In my mind, if there was anything that the new gTLDs seemed to hold great promise for, it was the fun and unique marketing opportunities some of the more specific extensions offered. There are several “holiday” themed TLDs that seem obvious candidates for creative marketers to employ. However, while it is true that we are seeing some adoption of the new gTLDs by banks and celebrities, and by company specific .Brands, the holiday-themed TLDs are being largely ignored. The billboards I envisioned emblazoned with the call to action to “Visit somebigbrand.blackfriday” or holiday promotions being advertised in television commercials for “popularstore.christmas” are not happening. If you go to your favorite browser and type in a search for “Black Friday”, you’ll find links to sites with “blackfriday” somewhere in the URL, but the associated domain name is pretty much always a .com. Similarly, on popular social media channels, while the #blackfriday hashtag is trending at this time of year, you won’t find yourself being directed to sites ending in the descriptive TLD.
‘Tis the Season
MarkMonitor conducted a quick study of the top U.S. online retailers (56 brand names in total), and their indifference to these “holiday” TLDs was confirmed. What surprised me the most was the fact that domain speculators have also ignored these extensions for the well-known name brands we reviewed. Of the 56 brand names checked in the .blackfriday TLD, just over 25% have been secured by the brand holder and only 10 have been registered by a third-party. In the .christmas TLD, secured domains are the same, but only three have been registered by someone other than the brand-holder. Over half of the domain names in both of these TLDs are currently available, in a non-registered state – and of those, only a couple have a premium fee associated to their registration. The .holiday TLD is the only one in our “holiday” TLD sample set that is included in a blocking option, with 22 of the domains we looked at protected from registration, but beyond that we only found four outright registrations and none appeared to be by a third-party.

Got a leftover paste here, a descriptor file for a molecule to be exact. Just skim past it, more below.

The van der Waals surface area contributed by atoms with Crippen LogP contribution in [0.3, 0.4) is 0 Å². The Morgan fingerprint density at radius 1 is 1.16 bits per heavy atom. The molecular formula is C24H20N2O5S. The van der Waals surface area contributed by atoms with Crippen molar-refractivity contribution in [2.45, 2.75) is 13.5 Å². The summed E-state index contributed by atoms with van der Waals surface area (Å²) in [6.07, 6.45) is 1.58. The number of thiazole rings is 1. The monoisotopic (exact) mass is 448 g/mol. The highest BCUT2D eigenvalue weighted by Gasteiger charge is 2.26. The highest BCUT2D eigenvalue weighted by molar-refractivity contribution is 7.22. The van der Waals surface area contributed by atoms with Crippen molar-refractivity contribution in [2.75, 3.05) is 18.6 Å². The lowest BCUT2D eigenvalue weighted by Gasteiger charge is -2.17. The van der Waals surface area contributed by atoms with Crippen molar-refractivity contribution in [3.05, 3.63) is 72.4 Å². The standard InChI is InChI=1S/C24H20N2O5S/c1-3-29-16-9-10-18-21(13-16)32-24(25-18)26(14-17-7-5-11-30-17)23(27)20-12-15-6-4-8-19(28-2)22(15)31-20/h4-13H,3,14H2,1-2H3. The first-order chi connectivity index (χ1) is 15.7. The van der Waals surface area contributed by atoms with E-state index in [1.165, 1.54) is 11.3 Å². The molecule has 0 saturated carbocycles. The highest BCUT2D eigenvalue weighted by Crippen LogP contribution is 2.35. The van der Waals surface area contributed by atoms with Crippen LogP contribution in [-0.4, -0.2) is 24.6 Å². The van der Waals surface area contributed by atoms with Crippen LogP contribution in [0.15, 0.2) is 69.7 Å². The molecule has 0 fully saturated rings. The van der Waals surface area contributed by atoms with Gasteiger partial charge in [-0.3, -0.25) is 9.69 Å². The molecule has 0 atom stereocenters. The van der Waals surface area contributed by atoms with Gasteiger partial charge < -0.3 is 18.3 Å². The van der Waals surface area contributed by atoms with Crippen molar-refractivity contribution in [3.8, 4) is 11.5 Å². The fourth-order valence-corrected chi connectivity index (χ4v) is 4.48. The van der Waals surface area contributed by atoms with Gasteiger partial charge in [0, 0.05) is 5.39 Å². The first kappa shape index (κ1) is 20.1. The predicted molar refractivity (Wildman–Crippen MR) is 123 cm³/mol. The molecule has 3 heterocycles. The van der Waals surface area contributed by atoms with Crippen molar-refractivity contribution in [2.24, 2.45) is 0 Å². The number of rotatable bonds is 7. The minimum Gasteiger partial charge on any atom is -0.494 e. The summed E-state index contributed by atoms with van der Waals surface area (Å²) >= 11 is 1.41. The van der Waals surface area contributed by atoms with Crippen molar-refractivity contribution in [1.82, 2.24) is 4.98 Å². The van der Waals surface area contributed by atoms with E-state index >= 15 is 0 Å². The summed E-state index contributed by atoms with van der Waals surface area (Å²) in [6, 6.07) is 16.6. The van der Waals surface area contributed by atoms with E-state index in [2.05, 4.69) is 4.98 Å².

For .gift – a TLD that pairs nicely with the holiday shopping season – 37 out of 56 brand names are currently available; while just 10 have been registered by someone other than the brand-holder. The difference here is that some of those third-party registered domain names are for big name retailers that had in fact secured domains in the .blackfriday, .christmas and .holiday TLDs.
I also looked at what was happening in the .shop TLD as it relates to all of the same retailer names, and found a much higher percentage of domain names registered by someone other than the retailer – 37.5%. While none of those 21 domains have live websites with quality content, two of them do prompt users to click a link that could lead to a malware download. In fact, only eight out of the 44 third-party registered domain names in all of the TLDs in this study are live with any content that may be of concern to the brand-holder; the vast majority are just sitting idle with a parked page or no content at all.
With Black Friday nearly upon us and Christmas right around the corner, and as consumers poised to start their holiday e-shopping, it seems that .com still is the bright star of the season. And if you are in the market for a new domain name for a loved one, you might consider Black Friday sales on domain names. After all, “yourname.rocks” would be a nice stocking stuffer!